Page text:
Vim and Vigor
The term refers to vim and vigor found in a great work of art. It first emerged among comments on famed persons in the Wei and Jin period. Later, it was brought into the field of artistic criticism. The Tang Dynasty’s theory on calligraphy adopted the term to describe the artistic features of a calligraphic work. In his essay titled “Subsequent Commentaries on Calligraphy,” Jiang Kui (1155?-1209) of the Song Dynasty further argued, on the basis of the concept of “vim and vigor,” that the merit of a calligraphic work is jointly determined by the calligrapher’s moral character, origin of his style, skill, innovation and the kind of brush and paper he uses. The term gained its popularity when Ming Dynasty’s Mao Kun (1512-1601) used it in his critical essays. He praised Records of the Historian as its classic example and spoke highly of Ouyang Xiu’s (1007-1072) essays for their vim and vigor. His criterion was to see whether a smooth flow of narration was ensured and complicated nuances of feeling admirably expressed in an essay.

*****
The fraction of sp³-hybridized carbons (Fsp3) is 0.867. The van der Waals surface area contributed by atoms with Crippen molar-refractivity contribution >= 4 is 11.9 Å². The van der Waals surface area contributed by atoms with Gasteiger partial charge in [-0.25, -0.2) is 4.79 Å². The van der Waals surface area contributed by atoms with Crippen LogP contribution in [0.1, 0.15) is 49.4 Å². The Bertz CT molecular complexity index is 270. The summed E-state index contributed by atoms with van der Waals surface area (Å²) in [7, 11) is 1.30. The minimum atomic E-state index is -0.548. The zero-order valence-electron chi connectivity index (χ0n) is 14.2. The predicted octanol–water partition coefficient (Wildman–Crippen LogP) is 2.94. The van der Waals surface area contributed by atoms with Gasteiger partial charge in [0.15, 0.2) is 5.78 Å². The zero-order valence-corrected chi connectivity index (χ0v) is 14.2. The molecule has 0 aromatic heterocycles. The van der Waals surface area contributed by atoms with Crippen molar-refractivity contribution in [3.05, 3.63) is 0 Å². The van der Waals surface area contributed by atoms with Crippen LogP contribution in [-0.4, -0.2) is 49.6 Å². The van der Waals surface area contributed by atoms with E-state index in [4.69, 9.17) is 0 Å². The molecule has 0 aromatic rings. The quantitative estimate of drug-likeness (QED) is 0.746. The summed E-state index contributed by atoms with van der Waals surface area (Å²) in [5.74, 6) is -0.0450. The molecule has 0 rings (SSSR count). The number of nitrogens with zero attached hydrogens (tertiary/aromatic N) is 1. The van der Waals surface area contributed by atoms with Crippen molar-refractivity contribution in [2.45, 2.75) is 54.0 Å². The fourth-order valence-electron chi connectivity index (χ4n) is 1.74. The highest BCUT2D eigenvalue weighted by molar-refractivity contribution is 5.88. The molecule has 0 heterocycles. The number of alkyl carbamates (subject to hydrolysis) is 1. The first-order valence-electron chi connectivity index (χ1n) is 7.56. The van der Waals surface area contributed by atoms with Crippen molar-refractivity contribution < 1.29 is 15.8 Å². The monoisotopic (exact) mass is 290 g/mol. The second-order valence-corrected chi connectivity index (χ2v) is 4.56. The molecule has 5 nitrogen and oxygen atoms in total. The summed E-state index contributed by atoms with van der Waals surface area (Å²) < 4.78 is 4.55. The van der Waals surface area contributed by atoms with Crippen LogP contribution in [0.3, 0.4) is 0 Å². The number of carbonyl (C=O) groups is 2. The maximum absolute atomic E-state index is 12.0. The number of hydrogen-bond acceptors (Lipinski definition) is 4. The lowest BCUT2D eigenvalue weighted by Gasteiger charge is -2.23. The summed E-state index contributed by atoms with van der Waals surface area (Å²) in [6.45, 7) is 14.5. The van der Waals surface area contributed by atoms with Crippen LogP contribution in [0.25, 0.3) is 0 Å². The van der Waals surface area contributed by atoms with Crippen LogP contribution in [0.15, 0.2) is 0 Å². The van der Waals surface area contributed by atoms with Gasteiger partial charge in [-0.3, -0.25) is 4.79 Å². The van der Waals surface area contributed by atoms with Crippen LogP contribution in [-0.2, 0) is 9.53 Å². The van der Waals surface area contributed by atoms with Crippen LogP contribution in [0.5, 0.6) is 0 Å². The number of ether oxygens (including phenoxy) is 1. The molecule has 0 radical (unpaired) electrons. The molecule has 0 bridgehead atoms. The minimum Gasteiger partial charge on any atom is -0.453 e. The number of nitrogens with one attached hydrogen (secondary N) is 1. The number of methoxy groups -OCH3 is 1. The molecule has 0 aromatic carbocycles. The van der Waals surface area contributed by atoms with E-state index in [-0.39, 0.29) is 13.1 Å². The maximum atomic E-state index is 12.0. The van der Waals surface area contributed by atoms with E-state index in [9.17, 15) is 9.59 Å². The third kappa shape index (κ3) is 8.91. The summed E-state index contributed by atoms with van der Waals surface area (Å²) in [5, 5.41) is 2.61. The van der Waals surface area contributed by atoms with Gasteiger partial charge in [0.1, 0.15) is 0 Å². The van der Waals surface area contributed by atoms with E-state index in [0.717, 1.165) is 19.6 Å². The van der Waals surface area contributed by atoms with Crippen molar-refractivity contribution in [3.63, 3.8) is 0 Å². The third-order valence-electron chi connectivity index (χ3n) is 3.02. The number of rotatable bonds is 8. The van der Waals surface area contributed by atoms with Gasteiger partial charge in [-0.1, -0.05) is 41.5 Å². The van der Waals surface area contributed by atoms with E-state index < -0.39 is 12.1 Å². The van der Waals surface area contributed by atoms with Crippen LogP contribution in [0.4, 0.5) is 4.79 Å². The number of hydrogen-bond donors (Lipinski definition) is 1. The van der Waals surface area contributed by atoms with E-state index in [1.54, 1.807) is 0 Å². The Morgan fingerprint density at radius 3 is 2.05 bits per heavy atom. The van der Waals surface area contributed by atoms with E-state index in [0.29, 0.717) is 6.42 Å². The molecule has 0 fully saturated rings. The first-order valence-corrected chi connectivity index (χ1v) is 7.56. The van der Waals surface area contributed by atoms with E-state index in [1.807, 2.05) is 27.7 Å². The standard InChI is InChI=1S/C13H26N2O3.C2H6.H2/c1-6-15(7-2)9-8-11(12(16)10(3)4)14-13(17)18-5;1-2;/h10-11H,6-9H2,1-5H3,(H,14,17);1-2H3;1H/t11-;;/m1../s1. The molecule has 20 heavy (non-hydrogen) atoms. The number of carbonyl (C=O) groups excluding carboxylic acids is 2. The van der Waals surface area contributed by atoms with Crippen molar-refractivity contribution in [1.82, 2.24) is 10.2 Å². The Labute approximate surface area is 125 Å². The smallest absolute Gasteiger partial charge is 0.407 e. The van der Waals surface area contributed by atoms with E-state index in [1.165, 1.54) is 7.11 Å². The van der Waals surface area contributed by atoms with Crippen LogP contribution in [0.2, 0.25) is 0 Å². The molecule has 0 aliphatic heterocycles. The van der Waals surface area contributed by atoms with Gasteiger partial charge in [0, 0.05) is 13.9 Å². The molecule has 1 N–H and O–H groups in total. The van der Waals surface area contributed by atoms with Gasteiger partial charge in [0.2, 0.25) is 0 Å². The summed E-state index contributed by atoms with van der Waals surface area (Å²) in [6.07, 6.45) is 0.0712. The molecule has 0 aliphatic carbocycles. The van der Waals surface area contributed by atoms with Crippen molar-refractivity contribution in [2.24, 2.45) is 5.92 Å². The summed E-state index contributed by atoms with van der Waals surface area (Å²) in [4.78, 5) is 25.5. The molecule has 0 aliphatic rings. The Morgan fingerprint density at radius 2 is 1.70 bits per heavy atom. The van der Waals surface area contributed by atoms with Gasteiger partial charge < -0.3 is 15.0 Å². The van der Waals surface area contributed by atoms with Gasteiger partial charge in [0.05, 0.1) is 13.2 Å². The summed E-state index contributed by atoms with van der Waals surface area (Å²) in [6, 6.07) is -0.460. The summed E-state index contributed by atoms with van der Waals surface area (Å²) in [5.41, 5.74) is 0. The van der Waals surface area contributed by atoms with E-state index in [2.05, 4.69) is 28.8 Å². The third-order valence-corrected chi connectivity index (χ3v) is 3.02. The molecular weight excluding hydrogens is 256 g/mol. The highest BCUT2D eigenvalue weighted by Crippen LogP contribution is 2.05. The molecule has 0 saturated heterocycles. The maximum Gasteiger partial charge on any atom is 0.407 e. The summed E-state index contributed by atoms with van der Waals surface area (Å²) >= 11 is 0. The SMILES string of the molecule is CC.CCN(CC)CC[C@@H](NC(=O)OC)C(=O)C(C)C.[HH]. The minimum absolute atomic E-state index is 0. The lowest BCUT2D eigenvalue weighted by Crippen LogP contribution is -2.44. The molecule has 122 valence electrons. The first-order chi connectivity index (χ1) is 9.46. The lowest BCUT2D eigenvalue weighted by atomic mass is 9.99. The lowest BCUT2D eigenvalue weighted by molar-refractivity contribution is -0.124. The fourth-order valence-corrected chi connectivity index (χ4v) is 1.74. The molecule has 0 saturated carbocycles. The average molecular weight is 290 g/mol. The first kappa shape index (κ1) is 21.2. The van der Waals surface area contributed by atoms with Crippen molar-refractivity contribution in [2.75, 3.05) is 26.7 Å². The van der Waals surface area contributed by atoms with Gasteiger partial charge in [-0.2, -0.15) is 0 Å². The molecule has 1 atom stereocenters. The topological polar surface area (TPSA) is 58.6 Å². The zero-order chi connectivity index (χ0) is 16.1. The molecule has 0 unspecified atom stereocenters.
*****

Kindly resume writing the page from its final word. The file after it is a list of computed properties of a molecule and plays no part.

风神者，一须人品高，二须师法古，三须纸笔佳，四须险劲，五须高明，六须润泽，七须向背得宜，八须时出新意。 （姜夔《续书谱》） （书法作品的风神，一要求人品高尚，二要求学习古人，三要求纸笔优良，四要求奇险劲健，五要求高超明智，六要求圆润光泽，七要求笔势的相向与相背适宜，八要求时常写出新意。）
To achieve vim and vigor, a calligrapher should be morally cultivated, emulatemaster calligraphers of old times, gain access to quality brush and paper, bebold in his execution of strokes, have extra wisdom and skill, be smooth andfinely polished, handle his strokes properly whether they proceed towardor away from each other, and often be innovative. (Jiang Kui: Subsequent Commentaries on Calligraphy)
西京以来，独称太史公迁，以其驰骤跌宕，悲慨呜咽，而风神所注，往往于点缀指次外，独得妙解，譬之览仙姬于潇湘洞庭之上，可望而不可近者。 （茅坤《欧阳文忠公文钞引》） （西汉以来，我唯独称赞太史公司马迁，因为他的文章纵横跌宕，悲慨呜咽，而文章中所蕴含的风神，往往在字句点缀指示之外，独得精妙的意旨，好比在潇水、湘江、洞庭湖之上看见仙子，可以远望而不可近距离接触。）
Of all the essayists since the Western Han Dynasty, I adore the Grand HistorianSima Qian most. His way of writing is compelling, heroic and deeply sorrowful.The majestic vigor of his essays often lies beyond words and rhetorical devices, holding a truly magical appeal. Like a fairy on the river Xiaohe, Xiangshui or Lake Dongting, it can be viewed from afar but never actually approached. (MaoKun: A Preface to Selected Works of Ouyang Xiu)